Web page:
arraignments typically make their decisions about whether or not to set
bail and if so how much based on three primary factors: seriousness of the
offense charged, prior criminal history, and community ties.
The more serious the offense charged, the
more likely bail will be set and the higher it is likely to be. The
greater the criminal history of the accused, the more likely bail will be
set and the higher it is likely to be. The more the accused is
connected to Nassau County, however (employed, homeowner, etc.), the less
likely bail will be set and the lower the bail is likely to be.
How any individual case is evaluated
according to these factors is an extremely subjective determination.
Different judges are likely to vary widely with respect to their bail
decisions. The law accepts this fact of life and even provides that
judges are accorded a wide latitude. Appealing the amount of bail
set at an arraignment is not often a successful venture, because the law
presumes that the bail set at arraignment is the "correct" bail. The
law accepts that the bail determination process is highly subjective and
does not generally want to become embroiled in constant appeals and writs
over these subjective determinations. In some cases in which the
bail set is so out of proportion to what might be expected under the
circumstances there may be a legal basis to challenge the bail, or when
there is a change in circumstances in the case itself (new evidence) there
may be a basis to apply to change the bail.
At an arraignment the judge will take some
time to review the file to become familiar with the nature of the charges
and get a brief idea of the background of the person accused. The
judge will then usually ask to hear from the Assistant District Attorney
who may provide a brief summary of the case and make a recommendation as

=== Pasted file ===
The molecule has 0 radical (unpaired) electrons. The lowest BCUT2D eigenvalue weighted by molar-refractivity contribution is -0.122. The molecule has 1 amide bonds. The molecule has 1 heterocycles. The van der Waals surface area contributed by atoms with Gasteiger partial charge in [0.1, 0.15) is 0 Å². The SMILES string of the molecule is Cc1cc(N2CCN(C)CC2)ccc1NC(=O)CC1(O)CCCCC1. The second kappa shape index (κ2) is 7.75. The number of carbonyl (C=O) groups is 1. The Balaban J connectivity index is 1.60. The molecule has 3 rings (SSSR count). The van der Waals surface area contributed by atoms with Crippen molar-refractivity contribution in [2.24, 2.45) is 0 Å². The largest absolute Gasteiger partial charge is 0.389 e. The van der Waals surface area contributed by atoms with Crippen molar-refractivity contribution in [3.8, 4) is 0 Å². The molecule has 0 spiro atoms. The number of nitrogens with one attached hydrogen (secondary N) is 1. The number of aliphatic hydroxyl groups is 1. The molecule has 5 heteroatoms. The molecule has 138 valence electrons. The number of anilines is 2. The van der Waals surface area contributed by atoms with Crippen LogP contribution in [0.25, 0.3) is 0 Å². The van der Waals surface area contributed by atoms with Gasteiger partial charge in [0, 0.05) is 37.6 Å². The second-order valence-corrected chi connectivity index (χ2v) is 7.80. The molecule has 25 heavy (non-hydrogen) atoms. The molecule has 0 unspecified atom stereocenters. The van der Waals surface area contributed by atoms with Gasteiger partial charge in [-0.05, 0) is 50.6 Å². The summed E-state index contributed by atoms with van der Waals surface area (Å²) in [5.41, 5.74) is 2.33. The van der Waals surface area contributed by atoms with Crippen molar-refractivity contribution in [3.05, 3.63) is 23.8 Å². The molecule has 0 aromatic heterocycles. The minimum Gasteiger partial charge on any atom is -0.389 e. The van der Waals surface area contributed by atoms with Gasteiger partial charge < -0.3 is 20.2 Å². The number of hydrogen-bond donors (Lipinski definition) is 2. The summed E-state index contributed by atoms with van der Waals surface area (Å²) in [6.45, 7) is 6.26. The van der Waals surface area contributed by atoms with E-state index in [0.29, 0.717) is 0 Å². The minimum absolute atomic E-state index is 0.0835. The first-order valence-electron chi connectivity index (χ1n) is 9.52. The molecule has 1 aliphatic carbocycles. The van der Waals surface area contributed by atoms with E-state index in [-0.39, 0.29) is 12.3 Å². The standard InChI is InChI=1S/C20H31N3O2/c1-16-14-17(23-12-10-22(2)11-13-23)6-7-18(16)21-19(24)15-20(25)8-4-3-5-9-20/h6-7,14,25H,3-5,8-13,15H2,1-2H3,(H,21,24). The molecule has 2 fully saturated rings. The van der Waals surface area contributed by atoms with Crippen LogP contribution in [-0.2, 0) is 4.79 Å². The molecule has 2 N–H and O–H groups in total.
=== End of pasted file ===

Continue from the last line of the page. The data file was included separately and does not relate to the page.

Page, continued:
to bail. Then the Judge will ask to hear from the defense lawyer.
At this moment the defense lawyer has a brief opportunity to explain to
the judge why his client is a good candidate to return on his own without
bail or why a particular bail amount would be better if the client can't
make the amount requested by the Assistant District Attorney.
Occasionally, the defense lawyer will quickly provide background
information to the Judge suggesting that the case against the accused is
not as strong as might seem. The defense lawyer may also more deeply
explore the issue of the accused's ties to the community.
The arraignment courtroom itself may seem
rather confusing to the uninitiated. Arraignments tend to be rather
quicker than most people imagine they would be and there is a fair amount
of legal jargon thrown around, including various legal notices and
references to sections of the Criminal Procedure Law. The people
accused will sometimes come out before the bench, two at a time,
Nassau County tends to scrutinize
eligibility for public defender services more carefully than other
counties, and those who are determined to be ineligible for public
defender services will be told to return to court with a private attorney.
In Nassau County, when the Judge makes the determination of ineligibility
for public defender services, it is taken seriously.